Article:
~ SOUL FOODS ~

Eat the Rainbow - Whole Living Seasonal Foods

Everything you get in life starts with consumption; it starts with the food we eat.

When we eat foods like carrots, potatoes, parsnips, radishes, onions, garlic, beets, rutabaga ~ anything that ROOTS itself, can have a positive grounding effect for our root chakra.  I love that these vegetables grow within the deep, dark, quiet ground.  To me, they are soul foods, the essential embodiment of their earthy energy.   Like the root vegetables themselves, we can find comfort nestling into our own internal root core and help us to be comfortable in our individual aspects of darkness.

A healthy ROOT CHAKRA vibrates at the color RED, so red foods have the same type of connection and grounding effects for us as well.  They are supportive of our wellness and provide the vibration needed to help balance the first chakra, which in turn sets a positive foundation for the six that follow it ~ Sacral, Solar Plexus, Heart, Throat, 3rd-Eye & finally the Crown.  Nutritionally, these root chakra supporting foods usually have high levels of Vitamin C, a nutrient utilized by several body parts the root chakra watches over ~ like bones, teeth, skin and adrenals. Some red foods you could try are tomatoes, strawberries, apples, cranberries, raspberries, red pepper, pomegranates and cherries ~ yuuuuum, cherries!  Try freezing seedless cherries for an absolutely amazing healthy summer treat.

Are you feeling out of touch with your body?   Try getting back in touch with this old friend of yours by listening to its secrets, and observing its natural rhythm rather than forcing an imposed rhythm of your own.  Determine if there are certain foods that your body instinctually needs by simply asking your Self what it needs.   You may only hear whispers at first, but practice trusting the response you’re given.  Make notes about whether some foods make you feel “grounded” or “ungrounded,” good or bad, light or heavy, etc.

If we, perhaps unintentionally, tap into our inner-child or adult- wounding with the unsolicited help of our red & rooted relatives, we may unearth some causes of eating disorders.  Don’t panic.  It is simply a discovery that our eating choices may be connected to some of our buried feelings.  Instead of running backwards and hiding ourselves in the shadow of unhealthy food choices again, we can choose self-induced healing by standing our ground, facing the revelation head-on, and developing a plan to excavate the pain.  This is what I call “Reveal & Heal.”   If you decide to give it light, love, and set an intention to heal it, you will be gifted with a new perspective and will no longer feel the need to stuff yourself or your feelings.  It’s one or the other ~ right? ~ us or them.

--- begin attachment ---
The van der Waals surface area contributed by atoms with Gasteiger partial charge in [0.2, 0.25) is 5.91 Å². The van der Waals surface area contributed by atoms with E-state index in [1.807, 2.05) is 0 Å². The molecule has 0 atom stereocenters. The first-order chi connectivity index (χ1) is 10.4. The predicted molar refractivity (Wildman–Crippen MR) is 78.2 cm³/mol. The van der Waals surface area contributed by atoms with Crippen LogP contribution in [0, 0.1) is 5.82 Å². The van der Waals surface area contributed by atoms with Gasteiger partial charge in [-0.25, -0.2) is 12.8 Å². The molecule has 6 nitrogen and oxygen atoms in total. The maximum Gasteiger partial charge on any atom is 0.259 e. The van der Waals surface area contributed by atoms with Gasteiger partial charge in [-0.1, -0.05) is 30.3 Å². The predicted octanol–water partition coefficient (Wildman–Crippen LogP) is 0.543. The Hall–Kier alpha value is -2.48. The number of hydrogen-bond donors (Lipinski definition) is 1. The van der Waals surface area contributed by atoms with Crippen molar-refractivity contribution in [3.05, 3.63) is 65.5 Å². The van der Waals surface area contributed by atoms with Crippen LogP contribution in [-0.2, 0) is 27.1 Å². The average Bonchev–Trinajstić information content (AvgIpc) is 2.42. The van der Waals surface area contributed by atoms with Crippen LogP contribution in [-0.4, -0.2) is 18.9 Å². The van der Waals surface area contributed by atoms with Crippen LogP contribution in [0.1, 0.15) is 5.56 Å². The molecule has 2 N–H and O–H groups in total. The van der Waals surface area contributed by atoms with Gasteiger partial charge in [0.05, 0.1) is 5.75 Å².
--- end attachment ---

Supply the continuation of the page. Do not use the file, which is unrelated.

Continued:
It boils down to a choice of consuming according to our bodies’ needs not wants.  And if we’re taking this question into consideration before we chow down, we’ve already won half the battle!  We would be intentionally supporting the idea of life versus unintentionally supporting death.   This is a discussion I had recently with my husband Mark that just really stopped me in my tracks.   What has been your choice of foods and style of living? Alive or Dead?   Wow, huh?  This question really hit into the center of me.

Let me lighten the mood now that I’ve dropped the “D Bomb.”  Bottom line is that it’s important to practice checking in with our personal trilogy ~ mind, body, soul ~ on our food choices and reasons for those choices.   What are you fulfilling with each choice?  What language does your body use to tell you what to eat and when?  Do you hear what it’s saying?   Are you even listening or do you turn the other cheek because you don’t want to feel the feelings & emotions associated with the thoughts & memories that are coming up?

It is not easy to choose healing, however, simply starting with healthier foods will ignite clarity, engage common-sense-thinking and provide a stability to support you on your journey to natural whole wellness.

Meet My New LOVE, Cuban Oregano!

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There’s something even more wonderful about a co-op exchange than getting free produce in abundance, eating whole healthy homegrown/homemade foods, or meeting new friends … and that’s falling in love with a fruit, veggie and/or herb that you’ve never heard of or tasted before.  For me, that happened recently, it was love at first sight and CUBAN OREGANO won my affection!
 
 
‘Huh,’ you ask, you’ve got a crush on an herb?   Well…uhm…the answer is yes!  It seems to happen every once in a while, someone will contribute something unknown and the energy surrounding the newbie brings a fresh perspective.  I am fascinated!  I literally feel elated!  I mean really, what’s not to love?  It’s got soft thick fuzzy fleshy leaves and each one is super-duper deliciously aromatic!  
 
 
The resume of this amazing herb is vast and even packs a few interesting surprises regarding its heritage ~  like the fact that Cuban Oregano is neither Cuban, nor Oregano!  It is actually of Middle Eastern origin, and is a member of the Mint family!  My online research reveals that the leaves are used not only for their culinary seasoning in Caribbean, Indian, Malaysian (and now American) protein and veggie dishes, but it also has many medicinal purposes as well!  It can be made into a tea for respiratory challenges and digestive issues or mixed with sugar and boiled down into syrup for coughs and sore throats.
 
Another attraction is that it is a succulent herb which can reach up 10-20 inches in height.  In many gardens it is grown for its appearance more than its use… yet another reason to let this beauty be a star if you’re attempting to be the proud owner of an edible landscape!
 
 
I’ve read that I should consider myself lucky to have met this wonderful Cuban cutie, and to that I say… “I DO!”  Apparently it’s a rare find; and now that I have found it, I am never going to let it go.   This is a long-term commitment, and fortunately, it loves to propagate so my prediction is we’ve got a beautiful future together!
 
 
So I’m going to crush it, chop it, marinade it, stew it, boil it, bake it & propagate it!   Then REPEAT + SHARE with friends at a produce cooperative exchange and watch someone else fall in love with it too!
 cuban oregano2
 
Sending you all Love,
Shannon

My Past, Present & Future of Food

fruit basket